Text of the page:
Nicaragua Country Profile

Market Overview:

Euromonitor reports that the Nicaraguan economy will continue to grow at a moderate but still healthy pace in 2016. Nicaragua’s economy has outperformed that of other countries in the region though gains have coincided with the emergence of new vulnerabilities. Real Gross Domestic Product (real GDP) grew by 4.5% in 2016, the same pace as in 2015. Public sector debt is expected to fall in 2016 and to be contained throughout the remainder of the decade. The authorities plan to stabilize the debt-to-GDP ratio by 2020. The real value of private final consumption rose by 4.6% in 2015 and growth of 4.3% is expected in 2016.

Annual rates of growth will be around 4% in the medium term – roughly equal to the IMF’s estimate of potential growth. To address large infrastructure needs, the government plans to step up spending by more than three percentage points of GDP over the medium term. Steady gains in private final consumption should more than offset a fall in private investment. A more expansionary fiscal policy should also support the economy.  

Nicaragua has sharply reduced the incidence of poverty. According to the 2014 household survey, 29.6% of the population was living in poverty (down from 42.5% in 2009). Per capita consumption has also been rising briskly in recent years. Managua hopes that participation in the Central American Free-Trade Agreement will provide a boost to its economy.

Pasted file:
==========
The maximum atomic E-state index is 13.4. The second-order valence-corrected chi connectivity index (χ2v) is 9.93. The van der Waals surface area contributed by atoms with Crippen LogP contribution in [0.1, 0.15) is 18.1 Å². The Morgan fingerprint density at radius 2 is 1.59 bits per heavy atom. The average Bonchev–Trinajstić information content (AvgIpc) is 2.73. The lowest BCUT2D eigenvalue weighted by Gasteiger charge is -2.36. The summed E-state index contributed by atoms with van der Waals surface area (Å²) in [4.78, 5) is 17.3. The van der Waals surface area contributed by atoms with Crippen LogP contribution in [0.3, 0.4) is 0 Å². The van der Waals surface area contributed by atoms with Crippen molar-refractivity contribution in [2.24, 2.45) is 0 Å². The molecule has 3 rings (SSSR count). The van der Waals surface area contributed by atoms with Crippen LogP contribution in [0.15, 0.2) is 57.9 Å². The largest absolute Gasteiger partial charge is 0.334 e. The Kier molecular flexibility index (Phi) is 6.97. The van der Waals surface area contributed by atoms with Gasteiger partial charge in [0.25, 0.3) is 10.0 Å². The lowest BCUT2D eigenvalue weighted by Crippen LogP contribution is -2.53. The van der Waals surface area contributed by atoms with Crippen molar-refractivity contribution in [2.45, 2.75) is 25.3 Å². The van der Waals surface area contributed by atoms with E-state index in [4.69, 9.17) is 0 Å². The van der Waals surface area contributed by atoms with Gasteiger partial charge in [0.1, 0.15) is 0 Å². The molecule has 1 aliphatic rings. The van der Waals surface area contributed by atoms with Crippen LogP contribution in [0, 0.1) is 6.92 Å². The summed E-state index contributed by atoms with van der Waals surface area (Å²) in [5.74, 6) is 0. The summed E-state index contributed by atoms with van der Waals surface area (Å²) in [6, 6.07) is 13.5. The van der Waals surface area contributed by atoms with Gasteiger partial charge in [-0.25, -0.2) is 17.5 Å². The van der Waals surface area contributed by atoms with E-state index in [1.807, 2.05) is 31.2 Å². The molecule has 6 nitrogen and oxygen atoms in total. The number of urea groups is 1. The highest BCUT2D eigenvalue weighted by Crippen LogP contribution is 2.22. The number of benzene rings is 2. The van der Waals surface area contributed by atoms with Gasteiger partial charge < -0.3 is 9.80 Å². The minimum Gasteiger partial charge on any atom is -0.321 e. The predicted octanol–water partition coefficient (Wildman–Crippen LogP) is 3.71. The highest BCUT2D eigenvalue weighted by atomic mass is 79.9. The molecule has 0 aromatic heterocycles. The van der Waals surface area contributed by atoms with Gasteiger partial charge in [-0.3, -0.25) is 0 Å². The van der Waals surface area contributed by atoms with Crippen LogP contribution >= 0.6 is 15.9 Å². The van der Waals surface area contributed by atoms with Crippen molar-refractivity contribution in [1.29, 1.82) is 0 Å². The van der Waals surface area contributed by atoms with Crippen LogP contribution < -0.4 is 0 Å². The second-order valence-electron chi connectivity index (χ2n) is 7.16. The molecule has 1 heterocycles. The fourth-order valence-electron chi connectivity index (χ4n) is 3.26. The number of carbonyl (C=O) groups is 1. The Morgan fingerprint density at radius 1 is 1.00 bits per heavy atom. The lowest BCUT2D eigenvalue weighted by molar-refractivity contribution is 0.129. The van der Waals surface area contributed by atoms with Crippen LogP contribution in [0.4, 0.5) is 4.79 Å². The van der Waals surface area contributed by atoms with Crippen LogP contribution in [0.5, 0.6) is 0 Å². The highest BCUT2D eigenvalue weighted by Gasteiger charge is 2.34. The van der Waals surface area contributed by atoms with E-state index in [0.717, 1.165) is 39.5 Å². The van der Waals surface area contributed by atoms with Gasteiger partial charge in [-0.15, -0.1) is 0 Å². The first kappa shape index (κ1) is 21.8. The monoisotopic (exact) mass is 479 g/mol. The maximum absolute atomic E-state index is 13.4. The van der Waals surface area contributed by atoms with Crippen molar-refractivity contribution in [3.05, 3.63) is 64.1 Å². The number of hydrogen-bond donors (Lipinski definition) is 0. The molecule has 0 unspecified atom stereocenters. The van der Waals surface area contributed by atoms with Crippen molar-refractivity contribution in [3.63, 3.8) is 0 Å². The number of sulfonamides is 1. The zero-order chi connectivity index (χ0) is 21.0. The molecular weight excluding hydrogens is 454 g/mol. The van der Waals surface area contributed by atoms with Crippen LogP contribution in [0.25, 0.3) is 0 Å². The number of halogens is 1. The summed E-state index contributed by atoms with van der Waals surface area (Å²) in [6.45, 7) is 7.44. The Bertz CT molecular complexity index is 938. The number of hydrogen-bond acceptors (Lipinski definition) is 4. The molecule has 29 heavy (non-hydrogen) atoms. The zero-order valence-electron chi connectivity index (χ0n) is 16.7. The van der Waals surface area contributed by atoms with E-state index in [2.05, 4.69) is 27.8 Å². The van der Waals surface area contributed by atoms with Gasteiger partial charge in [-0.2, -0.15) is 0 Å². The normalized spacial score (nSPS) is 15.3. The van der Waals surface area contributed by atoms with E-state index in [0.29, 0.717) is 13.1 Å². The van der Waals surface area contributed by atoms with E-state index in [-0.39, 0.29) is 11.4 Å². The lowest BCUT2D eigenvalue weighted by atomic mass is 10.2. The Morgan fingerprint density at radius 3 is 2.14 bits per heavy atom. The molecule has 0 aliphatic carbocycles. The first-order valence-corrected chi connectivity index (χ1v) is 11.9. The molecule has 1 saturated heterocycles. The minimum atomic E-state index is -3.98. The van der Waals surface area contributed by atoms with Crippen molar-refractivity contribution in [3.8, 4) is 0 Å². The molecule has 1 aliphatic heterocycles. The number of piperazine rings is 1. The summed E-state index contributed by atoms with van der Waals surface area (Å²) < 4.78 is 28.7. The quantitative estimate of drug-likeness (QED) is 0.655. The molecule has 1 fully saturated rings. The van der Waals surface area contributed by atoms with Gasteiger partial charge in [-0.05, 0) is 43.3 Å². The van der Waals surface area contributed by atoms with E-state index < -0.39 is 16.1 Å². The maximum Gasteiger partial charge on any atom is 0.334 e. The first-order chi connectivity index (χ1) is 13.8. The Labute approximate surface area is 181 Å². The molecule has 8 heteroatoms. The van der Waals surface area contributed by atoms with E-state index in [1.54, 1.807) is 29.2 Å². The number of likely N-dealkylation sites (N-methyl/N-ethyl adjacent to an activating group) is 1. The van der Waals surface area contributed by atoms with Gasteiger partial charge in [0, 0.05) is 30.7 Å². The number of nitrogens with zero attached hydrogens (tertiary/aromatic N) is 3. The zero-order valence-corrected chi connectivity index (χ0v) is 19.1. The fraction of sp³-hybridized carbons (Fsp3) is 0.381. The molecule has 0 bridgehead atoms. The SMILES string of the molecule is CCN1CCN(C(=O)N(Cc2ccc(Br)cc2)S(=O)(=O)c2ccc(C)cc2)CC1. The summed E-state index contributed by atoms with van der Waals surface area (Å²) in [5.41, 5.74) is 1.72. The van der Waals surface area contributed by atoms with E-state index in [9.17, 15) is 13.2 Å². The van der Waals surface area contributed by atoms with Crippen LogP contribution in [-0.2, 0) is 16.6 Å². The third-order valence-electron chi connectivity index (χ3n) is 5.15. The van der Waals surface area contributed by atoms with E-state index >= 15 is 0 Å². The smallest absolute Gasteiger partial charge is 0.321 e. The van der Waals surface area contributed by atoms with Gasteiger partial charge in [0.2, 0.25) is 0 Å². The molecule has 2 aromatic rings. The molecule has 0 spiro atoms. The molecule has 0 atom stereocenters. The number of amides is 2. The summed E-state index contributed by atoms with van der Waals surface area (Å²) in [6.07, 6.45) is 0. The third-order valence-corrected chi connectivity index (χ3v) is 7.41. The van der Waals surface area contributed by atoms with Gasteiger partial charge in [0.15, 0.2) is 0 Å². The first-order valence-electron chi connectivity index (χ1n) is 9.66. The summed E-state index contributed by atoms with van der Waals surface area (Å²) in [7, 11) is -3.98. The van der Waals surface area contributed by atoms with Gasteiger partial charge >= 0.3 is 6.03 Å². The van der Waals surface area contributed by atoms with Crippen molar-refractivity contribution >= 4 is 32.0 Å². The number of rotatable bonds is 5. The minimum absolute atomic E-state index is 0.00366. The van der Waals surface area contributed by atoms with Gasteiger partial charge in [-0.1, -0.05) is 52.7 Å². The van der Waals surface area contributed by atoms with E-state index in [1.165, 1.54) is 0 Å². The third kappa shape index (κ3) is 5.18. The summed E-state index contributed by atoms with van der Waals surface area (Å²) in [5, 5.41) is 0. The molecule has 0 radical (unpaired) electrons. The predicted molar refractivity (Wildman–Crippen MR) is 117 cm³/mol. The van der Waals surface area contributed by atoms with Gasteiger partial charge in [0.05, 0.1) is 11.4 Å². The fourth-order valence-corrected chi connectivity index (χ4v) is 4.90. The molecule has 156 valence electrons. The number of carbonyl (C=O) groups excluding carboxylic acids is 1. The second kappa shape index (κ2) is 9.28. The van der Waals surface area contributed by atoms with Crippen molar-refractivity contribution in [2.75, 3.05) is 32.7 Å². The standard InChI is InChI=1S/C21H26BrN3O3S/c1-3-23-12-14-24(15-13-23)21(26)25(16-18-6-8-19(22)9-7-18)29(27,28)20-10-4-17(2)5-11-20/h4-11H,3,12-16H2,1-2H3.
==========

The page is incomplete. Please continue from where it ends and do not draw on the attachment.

Several large investment projects are planned which should increase the potential rate of growth. New energy projects scheduled for completion by 2018 will boost electricity production. Construction of the Nicaraguan Canal – if implemented – would easily dwarf the Panama Canal. When completed, the canal would be more than 280 kilometers long and 30 meters deep. The canal would be built by private Chinese investors at an estimated construction cost of US$50 billion (more than 4 times Nicaragua’s GDP). So far, however, very little information is available on the financing, construction timetable, and enclave features of the project. The project must also secure investment and overcome strong environmental objections.

Consumer-oriented products are attractive to the young and rising middle class segment. Consumption of processed foods, like sweetened-flavored soft drinks, processed sweets and snacks have grown in urban areas. This is related to consumer habits. The Nicaraguan diet is high on carbohydrates but low on proteins, vegetables and fruits.  More than 65% of the local population’s daily calories are derived from carbohydrates.